The eating disorder information and helpline organisation Beat lists the following disorders:

• Anorexia Nervosa
• Binge Eating Disorder
• Bulimia Nervosa
• Orthorexia
• Pica
• Rumination Disorder

To effectively and easily communicate with your family in regards to eating disorders, being aware of the different disorders is vital.

Ensuring that your household knows about multiple disorders will increase their overall awareness of eating disorders as a whole.

What can cause eating disorders?

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As mentioned, there are various eating disorders and each case can have a specific cause.

Each experience with eating disorders is different and unique to an individual.

Behavioural, psychological and even environmental factors can fuel eating disorders.

For example, social media can be a contributing factor to low self-esteem. Low self-esteem can lead to anorexia nervosa.

Many have argued that social media has a detrimental impact on teenagers as it can lead to low self-esteem and unrealistic body standards.

In 2021, Statista recorded that 13-17-year-olds make up 7.5% of active Instagram users.

Outside of this bracket, 18-25-year-olds make up almost 30% of Instagram users.

Young people and social media have an almost inseparable connection.

The downside of this connection is that young people find themselves staring at posts of others whilst making mindless comparisons to their bodies.

You may want to help your family understand perhaps why eating disorders are more talked about in the Western world.

In accumulation with Western beauty standards and the experience Desi people can endure when trying to conform to them, the probabilities of developing an eating disorder can increase.

Aaminah Bibi, a 17-year-old student from England, said:

“I think the concept of dieting is so normalised.

“It doesn’t feel like an eating disorder to people – it just feels normal.”

How can eating disorders be tackled?

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Whilst eating disorders may be a common conversational topic for you, it is worth putting yourself in the position of your family for a moment too.

When delivering information about eating disorders, your parents or peers may develop a strong interest in the matter.

Therefore, whether an eating disorder is affecting you or others, it’s important to know methods of treatment.

Whilst eating disorders are mental conditions, they also have physical consequences.

For example, a limited diet can lead to a deprivation of essential nutrients which can lead to bodily imbalances.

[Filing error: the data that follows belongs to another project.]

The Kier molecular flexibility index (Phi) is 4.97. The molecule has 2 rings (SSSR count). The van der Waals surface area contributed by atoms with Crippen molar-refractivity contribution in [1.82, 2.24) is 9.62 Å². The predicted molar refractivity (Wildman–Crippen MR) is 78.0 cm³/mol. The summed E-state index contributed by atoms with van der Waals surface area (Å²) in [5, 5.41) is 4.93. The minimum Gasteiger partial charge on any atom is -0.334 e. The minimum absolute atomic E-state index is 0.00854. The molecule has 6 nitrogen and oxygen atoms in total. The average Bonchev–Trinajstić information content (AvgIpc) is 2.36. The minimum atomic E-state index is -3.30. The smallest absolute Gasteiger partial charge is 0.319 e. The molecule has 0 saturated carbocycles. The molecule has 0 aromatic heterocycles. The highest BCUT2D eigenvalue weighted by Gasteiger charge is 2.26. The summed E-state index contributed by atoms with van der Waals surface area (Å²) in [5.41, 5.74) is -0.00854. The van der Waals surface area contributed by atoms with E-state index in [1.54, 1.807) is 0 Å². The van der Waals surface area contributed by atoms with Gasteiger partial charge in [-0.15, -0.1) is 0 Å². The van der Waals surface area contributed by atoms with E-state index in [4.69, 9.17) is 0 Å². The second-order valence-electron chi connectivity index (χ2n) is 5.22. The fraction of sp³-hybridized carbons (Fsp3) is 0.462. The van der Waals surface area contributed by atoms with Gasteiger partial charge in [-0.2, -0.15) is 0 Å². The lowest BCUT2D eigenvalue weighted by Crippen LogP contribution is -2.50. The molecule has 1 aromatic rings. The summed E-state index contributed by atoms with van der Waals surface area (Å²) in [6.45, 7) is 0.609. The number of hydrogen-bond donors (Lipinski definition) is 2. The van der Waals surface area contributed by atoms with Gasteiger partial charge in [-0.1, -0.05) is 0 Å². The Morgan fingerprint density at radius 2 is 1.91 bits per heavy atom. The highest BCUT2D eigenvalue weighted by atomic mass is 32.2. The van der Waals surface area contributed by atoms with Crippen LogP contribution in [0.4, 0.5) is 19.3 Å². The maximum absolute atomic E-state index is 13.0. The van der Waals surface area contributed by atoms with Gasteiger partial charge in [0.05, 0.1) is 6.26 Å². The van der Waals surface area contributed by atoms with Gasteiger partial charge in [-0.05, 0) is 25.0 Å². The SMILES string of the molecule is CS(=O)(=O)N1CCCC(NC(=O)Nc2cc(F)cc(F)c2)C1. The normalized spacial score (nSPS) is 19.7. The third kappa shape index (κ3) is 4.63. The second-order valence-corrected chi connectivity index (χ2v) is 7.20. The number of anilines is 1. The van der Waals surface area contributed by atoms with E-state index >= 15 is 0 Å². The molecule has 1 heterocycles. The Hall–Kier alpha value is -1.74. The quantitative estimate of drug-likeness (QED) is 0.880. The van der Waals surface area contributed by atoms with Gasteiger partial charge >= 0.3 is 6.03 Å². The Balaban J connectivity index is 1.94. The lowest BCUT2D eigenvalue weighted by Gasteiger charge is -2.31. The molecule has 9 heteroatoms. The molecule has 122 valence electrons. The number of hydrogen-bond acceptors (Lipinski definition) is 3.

Therefore, seeking the help of an eating disorder specialist is of paramount importance.

From there, specialists can devise treatment plans which can factor in physical remedy via medication.

Therapy is also a common method to aid the road to recovery.

Where can you access more information?

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Online information is plentiful. Organisations like Beat have a rich amount of resources and offer helpline services.

Alternatively, it is important to consider that your family may prefer talking to somebody in person for help and advice.

Visiting your local GP can be an initial source of help, and they will have access to specialist contacts.

Eating disorders are important for everybody to know about.

It is easy to think that they would never affect you, that they would never be something your family would encounter.

However, the ‘would never be me’ mentality is harmful – and not only to yourself.

If you know someone who is suffering from an eating disorder, reassure them that they are not alone and remind them that they are loved.

Eating disorders can take a toll on an individual’s mental health and lead to instability therefore, those with a disorder must know they are cared for.

By starting a conversation within your household, you are helping to normalise the topic for South Asian discussion.

Most importantly, keep in mind that eating disorders do not discriminate and can affect anyone, regardless of gender and ethnicity.

Aashi is a student who enjoys writing, playing the guitar and is passionate about the media. A favourite quote of hers is: "You don't have to be stressed or busy to be important"